(Reuters) - The Irish flag is flying again at an Irish pub in northeast Florida, where city officials suspended a ban on flying non-U.S. flags just in time for St. Patrick’s Day celebrations on March 17.
The Atlantic Beach City Commission voted unanimously on Monday night to suspend enforcement of the flag ordinance until a new version can be drafted and approved, said the town’s acting Mayor Maria Marks.
“We were able to hang the Irish flag back up today,” said Aine Culhane, one of four sisters who own Culhane’s Irish Pub, south of Jacksonville. “The support has been tremendous.”
The sisters said they had flown the green, white and orange Irish flag alongside the American flag in front of their pub for eight years, and were shocked when code enforcement officers gave them a citation on February 20. It said they had 24 hours to “cease display of flags other than American flag.”
The obscure ordinance was passed in the 1990s as part of a previous administration’s attempt to clean up an unsightly commercial area, according to Marks. The language was ambiguous, however, and the ordinance banned flags, but carved out an exemption for the U.S. flag.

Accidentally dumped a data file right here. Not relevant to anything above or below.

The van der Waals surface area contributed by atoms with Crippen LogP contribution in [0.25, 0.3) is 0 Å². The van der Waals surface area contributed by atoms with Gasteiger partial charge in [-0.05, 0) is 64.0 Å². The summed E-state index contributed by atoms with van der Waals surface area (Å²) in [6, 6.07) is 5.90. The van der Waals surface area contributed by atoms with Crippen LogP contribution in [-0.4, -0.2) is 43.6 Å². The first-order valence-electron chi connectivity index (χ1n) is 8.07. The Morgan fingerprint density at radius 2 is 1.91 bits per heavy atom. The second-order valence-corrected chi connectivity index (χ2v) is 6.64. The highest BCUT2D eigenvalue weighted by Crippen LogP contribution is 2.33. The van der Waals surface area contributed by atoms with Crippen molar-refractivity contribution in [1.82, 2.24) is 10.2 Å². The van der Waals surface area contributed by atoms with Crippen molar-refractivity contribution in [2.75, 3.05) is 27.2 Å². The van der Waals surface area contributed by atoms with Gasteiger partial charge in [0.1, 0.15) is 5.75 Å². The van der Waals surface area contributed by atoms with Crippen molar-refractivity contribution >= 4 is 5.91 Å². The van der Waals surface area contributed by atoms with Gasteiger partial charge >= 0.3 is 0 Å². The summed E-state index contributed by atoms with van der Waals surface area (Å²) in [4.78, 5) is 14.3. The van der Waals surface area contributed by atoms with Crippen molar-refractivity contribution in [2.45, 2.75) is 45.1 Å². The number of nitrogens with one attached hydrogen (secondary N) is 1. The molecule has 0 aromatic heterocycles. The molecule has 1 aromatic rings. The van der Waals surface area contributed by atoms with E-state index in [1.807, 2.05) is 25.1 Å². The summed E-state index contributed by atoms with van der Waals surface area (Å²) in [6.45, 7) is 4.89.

“There was never any intent to have any kind of prejudicial feeling against the Irish or anybody,” she added.
The ordinance was little noticed until a Greek restaurant was cited for flying a Greek flag that partially blocked a sidewalk. He complained that he had been singled out, and the Culhanes were told their Irish flag had to come down as well, the acting mayor said.
News reports about the incident reached all the way back to Ireland, prompting a flurry of letters and emails, much of them accusing the city of bigotry.
“Some of it was really, really nasty,” Marks noted.
City officials have proposed amending the ordinance to allow the flying of national flags, but the revision process requires a couple of readings and cannot be finished until April or May, she said. In the meantime, enforcement has been suspended.
“Everyone can fly their flag as long as it’s not interfering with a right of way or creating a safety hazard,” she said.
Editing by G Crosse